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parameters of justice

by Kristina Woodhill

rarely were we children witness
to the laws meted out
for crimes between Afghans
within our extended community
where foreigners
were wise to keep clean noses
and speak politely at all times

just at the periphery of my
young mind was the knowledge
of this country's eye-for-eye retribution
and at least one large noisy crowd
lives within my memory
spoken of in hushed tones
by my father
behind our closed doors
after the fact

justice had been done
the living
or what remained of them
moved on

my sense of the order of things
in Lashkar Gah was as simple
as the flat dirt street on which we walked to school
the narrow ditch in front our house
that channeled precious water for irrigation
the tough green pine trees that flanked
our wide straight streets
lending us their dusty shade
while helping break the drying winds
and the oleander hedges that lined
the alleys behind the older houses

the oleanders were large dense
broad leaf evergreen shrubs
providing inexpensive fencing
and privacy for side-by-side living
softening our harsh environment
as well as perfuming the air
with their lovely, fragrant pink flowers
they are one of nature's most poisonous plants
we did not touch the oleander

the night my friend walked home
from our house to hers
a short 100 yards away
the man who grabbed at her
young body from the shadows
perhaps thought this blond
blue-eyed foreign woman-child
might make a quick moment
of pleasure more exotic
might provide a quick fortune
from one who knew where to sell
a premium product and make
it quietly disappear into the desert

whatever his motives
he was unprepared for
my friend's quick mind
unprepared for
her courage and
passion to survive
unprepared for the flashlight
suddenly shining into
his blinded eyes and face
giving her a split second of surprise
that let her wrench free
and run for the safety of her home

there were no phones, no televisions
no crews of histrionic reporters
parked outside the victim's house the next day
we had none of those
news of the incident spread slowly, quietly
and discretely by word of mouth
from parent to parent, then child to child
now, as a parent, I can imagine
the silent prayers of thanks
and the frustrated gnashing of teeth
as the girl's friend I was tearfully grateful
and humbled by her courage

the local commandant was notified
although I am ignorant of what followed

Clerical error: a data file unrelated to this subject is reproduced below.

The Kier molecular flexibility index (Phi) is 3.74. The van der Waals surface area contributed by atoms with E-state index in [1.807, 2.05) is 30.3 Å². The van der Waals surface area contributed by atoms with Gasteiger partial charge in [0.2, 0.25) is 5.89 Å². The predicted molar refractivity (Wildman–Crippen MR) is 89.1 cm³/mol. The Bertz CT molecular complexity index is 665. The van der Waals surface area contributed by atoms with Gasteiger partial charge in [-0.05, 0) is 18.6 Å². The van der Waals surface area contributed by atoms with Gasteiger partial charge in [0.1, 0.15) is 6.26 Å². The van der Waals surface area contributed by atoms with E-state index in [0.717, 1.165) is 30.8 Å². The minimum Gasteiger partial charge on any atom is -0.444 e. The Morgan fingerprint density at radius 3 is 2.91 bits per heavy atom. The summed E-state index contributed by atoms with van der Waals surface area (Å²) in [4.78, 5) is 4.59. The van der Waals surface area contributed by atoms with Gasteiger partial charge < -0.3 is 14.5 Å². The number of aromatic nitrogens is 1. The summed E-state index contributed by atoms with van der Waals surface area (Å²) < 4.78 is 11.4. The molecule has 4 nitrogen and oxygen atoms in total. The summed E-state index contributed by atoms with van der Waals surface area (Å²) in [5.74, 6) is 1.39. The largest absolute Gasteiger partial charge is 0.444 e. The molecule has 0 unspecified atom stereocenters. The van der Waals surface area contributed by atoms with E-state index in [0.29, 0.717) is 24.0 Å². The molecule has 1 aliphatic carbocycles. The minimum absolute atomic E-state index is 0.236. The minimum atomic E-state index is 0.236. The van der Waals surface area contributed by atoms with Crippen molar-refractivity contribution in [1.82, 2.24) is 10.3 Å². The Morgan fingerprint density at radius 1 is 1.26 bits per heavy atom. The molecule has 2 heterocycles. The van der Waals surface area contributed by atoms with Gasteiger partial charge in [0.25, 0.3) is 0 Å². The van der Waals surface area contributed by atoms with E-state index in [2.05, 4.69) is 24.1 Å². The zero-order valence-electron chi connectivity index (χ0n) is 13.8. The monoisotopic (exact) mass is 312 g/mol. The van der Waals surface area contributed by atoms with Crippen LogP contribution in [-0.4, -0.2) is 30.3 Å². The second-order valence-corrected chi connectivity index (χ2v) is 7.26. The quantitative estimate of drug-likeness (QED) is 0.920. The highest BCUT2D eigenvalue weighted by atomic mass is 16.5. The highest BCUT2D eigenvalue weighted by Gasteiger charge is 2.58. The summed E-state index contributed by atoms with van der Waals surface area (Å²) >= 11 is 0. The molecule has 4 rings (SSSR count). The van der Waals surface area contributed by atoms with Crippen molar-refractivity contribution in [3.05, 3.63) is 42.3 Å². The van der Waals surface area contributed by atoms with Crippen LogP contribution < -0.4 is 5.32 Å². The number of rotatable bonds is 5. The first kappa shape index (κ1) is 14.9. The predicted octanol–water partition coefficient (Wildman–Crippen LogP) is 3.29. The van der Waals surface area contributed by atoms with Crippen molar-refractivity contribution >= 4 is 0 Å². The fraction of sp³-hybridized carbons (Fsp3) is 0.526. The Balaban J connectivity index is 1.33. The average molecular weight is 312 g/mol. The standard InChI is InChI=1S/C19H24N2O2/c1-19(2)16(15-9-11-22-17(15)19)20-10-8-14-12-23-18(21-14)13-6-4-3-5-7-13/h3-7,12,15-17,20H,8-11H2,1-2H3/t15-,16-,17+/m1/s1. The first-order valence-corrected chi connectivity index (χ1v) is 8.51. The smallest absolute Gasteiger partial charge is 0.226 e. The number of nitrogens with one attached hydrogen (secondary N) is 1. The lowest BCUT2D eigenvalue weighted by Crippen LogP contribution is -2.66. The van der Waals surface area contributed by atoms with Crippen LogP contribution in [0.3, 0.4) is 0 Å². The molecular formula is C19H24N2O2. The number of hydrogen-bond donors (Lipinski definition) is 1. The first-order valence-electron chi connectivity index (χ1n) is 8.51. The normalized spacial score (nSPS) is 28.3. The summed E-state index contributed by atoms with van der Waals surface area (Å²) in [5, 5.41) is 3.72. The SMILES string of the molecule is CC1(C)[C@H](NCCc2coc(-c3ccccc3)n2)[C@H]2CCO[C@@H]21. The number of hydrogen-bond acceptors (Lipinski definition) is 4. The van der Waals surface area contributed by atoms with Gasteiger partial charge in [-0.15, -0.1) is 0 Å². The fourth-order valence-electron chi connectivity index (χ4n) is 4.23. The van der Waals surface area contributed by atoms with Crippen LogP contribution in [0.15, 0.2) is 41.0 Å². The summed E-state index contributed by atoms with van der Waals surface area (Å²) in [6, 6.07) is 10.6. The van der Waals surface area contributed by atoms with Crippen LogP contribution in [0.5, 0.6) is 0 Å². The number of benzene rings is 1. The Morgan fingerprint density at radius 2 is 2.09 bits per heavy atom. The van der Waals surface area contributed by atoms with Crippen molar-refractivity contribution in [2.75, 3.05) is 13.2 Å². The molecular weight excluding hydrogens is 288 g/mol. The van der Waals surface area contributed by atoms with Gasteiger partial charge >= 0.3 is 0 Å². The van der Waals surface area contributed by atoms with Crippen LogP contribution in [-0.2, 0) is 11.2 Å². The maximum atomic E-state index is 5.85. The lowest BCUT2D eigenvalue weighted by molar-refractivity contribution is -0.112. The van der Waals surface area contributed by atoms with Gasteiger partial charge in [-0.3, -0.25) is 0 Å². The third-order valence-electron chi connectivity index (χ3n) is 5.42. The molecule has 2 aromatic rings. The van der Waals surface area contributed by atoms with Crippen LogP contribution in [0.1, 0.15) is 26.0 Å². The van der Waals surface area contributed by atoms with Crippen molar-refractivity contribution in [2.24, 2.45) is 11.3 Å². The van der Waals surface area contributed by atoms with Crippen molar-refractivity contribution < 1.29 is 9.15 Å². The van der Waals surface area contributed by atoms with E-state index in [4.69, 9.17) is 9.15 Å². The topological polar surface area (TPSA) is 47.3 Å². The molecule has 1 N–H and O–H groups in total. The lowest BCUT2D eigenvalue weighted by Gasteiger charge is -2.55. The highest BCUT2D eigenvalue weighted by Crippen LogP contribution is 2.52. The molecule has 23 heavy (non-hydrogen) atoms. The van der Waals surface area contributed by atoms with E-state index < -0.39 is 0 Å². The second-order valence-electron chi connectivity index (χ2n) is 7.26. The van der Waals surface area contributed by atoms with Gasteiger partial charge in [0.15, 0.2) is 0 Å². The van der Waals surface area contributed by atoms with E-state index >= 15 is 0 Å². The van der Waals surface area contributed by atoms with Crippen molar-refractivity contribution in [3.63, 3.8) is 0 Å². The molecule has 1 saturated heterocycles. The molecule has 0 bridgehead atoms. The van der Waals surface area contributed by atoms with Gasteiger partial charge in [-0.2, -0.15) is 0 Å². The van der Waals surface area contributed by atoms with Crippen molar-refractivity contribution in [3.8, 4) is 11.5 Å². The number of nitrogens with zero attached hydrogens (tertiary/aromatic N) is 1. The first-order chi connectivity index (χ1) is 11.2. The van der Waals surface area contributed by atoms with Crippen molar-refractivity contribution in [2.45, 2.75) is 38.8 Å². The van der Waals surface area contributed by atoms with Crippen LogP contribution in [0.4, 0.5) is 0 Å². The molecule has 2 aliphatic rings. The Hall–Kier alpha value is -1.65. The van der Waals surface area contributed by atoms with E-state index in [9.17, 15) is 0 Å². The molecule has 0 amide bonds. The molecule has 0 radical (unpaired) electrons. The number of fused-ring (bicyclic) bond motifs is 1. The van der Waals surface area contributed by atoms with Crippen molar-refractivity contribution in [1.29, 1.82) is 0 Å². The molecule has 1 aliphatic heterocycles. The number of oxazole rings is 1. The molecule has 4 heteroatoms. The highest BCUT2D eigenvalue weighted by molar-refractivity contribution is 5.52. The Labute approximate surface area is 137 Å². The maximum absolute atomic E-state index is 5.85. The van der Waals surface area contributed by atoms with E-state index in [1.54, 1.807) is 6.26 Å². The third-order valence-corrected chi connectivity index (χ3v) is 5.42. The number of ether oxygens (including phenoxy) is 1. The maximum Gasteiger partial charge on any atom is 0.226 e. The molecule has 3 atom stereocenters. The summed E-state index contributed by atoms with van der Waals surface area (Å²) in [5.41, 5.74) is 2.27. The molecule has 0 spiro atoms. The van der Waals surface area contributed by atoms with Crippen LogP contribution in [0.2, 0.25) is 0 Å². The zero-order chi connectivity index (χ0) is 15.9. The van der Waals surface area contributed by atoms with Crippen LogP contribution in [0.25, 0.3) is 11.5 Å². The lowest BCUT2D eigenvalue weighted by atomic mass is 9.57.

apparently suspects were brought in
and my friend with her parents
were asked to look at them
for possible identification
my friend always shook her head
no, not him, he is not the one
the excitement and concerns from the incident
slowly subsided
and we, too, got on with our lives

Only later in a quiet moment
held sacred by close friends
where whispered voices
echo aching hearts
did she tell me she indeed
had been shown
the man who had accosted her
on that frightening night
privately she with her parents had decided
they would not implicate this man
for my friend was safe and whole
and the man's fate would have been unspeakable
one they chose not to cause

games of chance are popular pastimes
in Afghanistan
betting on buzkachi or dog fights is common place
roll the dice
flip the coin
choose which cup covers the pea
regard carefully the stranger
standing next to you
consider that your fate might someday
rest quietly
on the tip
of her tongue

11/30/2007

Author's Note: Only once in the 6 years I lived in Afghanistan was I aware of such an occurence. We lived peacefully and happily beside these people. This could have happened anywhere in the world - the particular judicial system of this region makes the event unique in my mind and the actions and bravery of my friend have been an example I will not forget. Edited and removed three stanzas just to see how it feels this way for awhile (12/1/07)

Posted on 11/30/2007
Copyright © 2020 Kristina Woodhill

Member Comments on this Poem
Posted by Mara Meade on 12/01/07 at 01:05 AM

Kristina, I give you the only word I can utter after reading this: akh...

Posted by A. Paige White on 12/01/07 at 05:48 AM

It is a story you've told beautifully and it kept my eyes and attention glued til the end. You've done a marvelous job sharing a traumatic childhood event.

Posted by Elizabeth Jill on 12/04/07 at 04:03 PM

You are a master writer, and this is yet another incredible piece. One cannot help but feel every nth of this. This part here:

regard carefully the stranger
standing next to you
consider that your fate might someday
rest quietly
on the tip
of her tongue


on its own ówould be a perfect opening preface remark on your book of Afghanistan, my friend. The one you must write.
Posted by David Hill on 12/13/08 at 01:23 AM

This is a good piece to ponder. Your friend and her family were very brave, and they chose forgiveness. And the terrible thing about being human is that their mercy may have set the man on the right path, or it may have left him free to find another victim. That is what makes our stabs at justice so excruciating.

Posted by Laura Doom on 12/16/09 at 04:22 PM

A valuable, if unpalatable, taste of indigenous cultural norms, portrayed from an individual perspective -- to balance the generic, statistical coverage which frequently affords us acute discomfort in consumption before egestion brings relief in ignorance.
This could have happened anywhere in the world -- it does happen; everywhere in the world...
equally: We lived peacefully and happily beside these people. -- so who is qualified to judge, define or impose anything on anyone beyond their comfort zone?
Yeh -- book material...any chance of posting the entire original as a journal entry?
[note to self -- read more, type less :]

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